“Victoria’s Secret 2019” Live Revue. Copper Owl, August 15th, Victoria, BC


Like a travelling road-show coming into town, almost the entire cast of the compilation “Victoria’s Secret 2019” (Baffled Octopi Records) descended on the Copper Owl on August 15th for a heady night of diverse local music.

The early crowd were treated to a few sets of experimental music, starting with Always a Bad Thing (featuring Nick Roland). The duo spun an odd but enjoyable mixture of bass-driven eletronica and dark folk before giving over the stage to The Purveyors of Free Will who performed a bass’n’drum number with eerie vocals chanted through a megaphone.

Next up was the intriguing sounds of general gruff. The electronic musician blared out wild and unpredictable electronic sounds, while the singer (who looked like a ’60s beach guru) kept pace with equally wild vocalizations. Following them was the artist L.L, who held the room captive through her freeform violin and fascinating theremin work. The percussion grew more pronounced as the set progressed, culminating in a final song that featured fearsome vocals that rattled the soul.

Winnie Richards (more of a bandname than an actual person) presented a “stripped-down” backing group, with only two acoustic guitars accompanying “Richards” on vocals. Although willowy and sweet, her vocals were also strong and compelling, and more than enough to carry her exquisitely written songs with a minimal of accompaniment. Having said that, the guitar work was sweet and had some nice solos.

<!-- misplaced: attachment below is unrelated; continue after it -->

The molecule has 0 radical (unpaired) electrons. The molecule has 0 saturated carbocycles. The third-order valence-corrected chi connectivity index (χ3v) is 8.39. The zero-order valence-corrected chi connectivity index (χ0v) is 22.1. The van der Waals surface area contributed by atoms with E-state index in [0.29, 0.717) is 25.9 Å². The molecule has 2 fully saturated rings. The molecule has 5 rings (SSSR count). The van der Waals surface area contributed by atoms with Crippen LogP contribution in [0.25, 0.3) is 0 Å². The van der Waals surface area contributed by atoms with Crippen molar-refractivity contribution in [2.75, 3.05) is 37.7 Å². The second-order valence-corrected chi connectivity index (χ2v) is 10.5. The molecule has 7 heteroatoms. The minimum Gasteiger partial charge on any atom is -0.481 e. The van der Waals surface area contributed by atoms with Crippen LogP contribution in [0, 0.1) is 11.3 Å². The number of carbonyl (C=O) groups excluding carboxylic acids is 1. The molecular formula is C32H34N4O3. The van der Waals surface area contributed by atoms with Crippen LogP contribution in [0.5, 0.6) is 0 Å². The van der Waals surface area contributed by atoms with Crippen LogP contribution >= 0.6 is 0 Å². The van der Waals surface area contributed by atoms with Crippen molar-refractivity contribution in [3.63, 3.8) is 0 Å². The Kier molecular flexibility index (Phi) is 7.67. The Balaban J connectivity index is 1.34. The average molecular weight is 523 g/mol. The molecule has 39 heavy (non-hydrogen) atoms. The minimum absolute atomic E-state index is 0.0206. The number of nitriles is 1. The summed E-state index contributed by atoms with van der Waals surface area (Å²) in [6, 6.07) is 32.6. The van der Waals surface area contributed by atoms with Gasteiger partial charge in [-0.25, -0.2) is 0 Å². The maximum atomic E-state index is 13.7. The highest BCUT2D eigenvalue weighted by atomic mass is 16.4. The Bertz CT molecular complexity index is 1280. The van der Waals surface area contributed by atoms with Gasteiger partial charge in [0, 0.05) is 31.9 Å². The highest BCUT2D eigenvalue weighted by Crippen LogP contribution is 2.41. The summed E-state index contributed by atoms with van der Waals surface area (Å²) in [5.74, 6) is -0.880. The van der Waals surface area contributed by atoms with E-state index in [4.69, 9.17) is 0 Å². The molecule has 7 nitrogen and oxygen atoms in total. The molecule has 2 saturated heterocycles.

The room was full by the time The Hex hit the stage and the band gave them what they came for — loud, rollicking garage rock, with the emphasis on loud. The band was tight and they were clearly enjoying themselves. Lead singer David Chenery blasted out song after song, with a voice filled with both charismatic melody and grind-it-to-the-floor grit.

The evening closed (quite aptly) with the blues-rock duo Tremblers of Sevens. Guitarist-vocalist Wise filled the air with his atmospheric, wailing guitar, and gave a good growly bite to the lyrics. Meanwhile, Rad punctuated the entire affair with her thunderous drumming. A fitting end to a strangely eclectic night.


Premiere: “Different” by Eliza Niemi



Seen through a soft haze or reflective car window, the normal world takes on an almost surreal air in the video to Eliza Niemi’s “Different”. From Niemi’s solo album ‘Vinegar’ (she is a member of Mauno) the song flows like a hesitant and experimental stream-of-thought. But the song has sweet beauty and harmony, coming together as a satisfying work.


Interview with JP Lancaster of At Mission Dolores

Interview by Mark Anthony Brennan

At Mission Dolores are based in Kamloops, BC. Their latest album ‘Last Night Outside Her Apartment’ was released just weeks ago.




Why “At Mission Dolores”?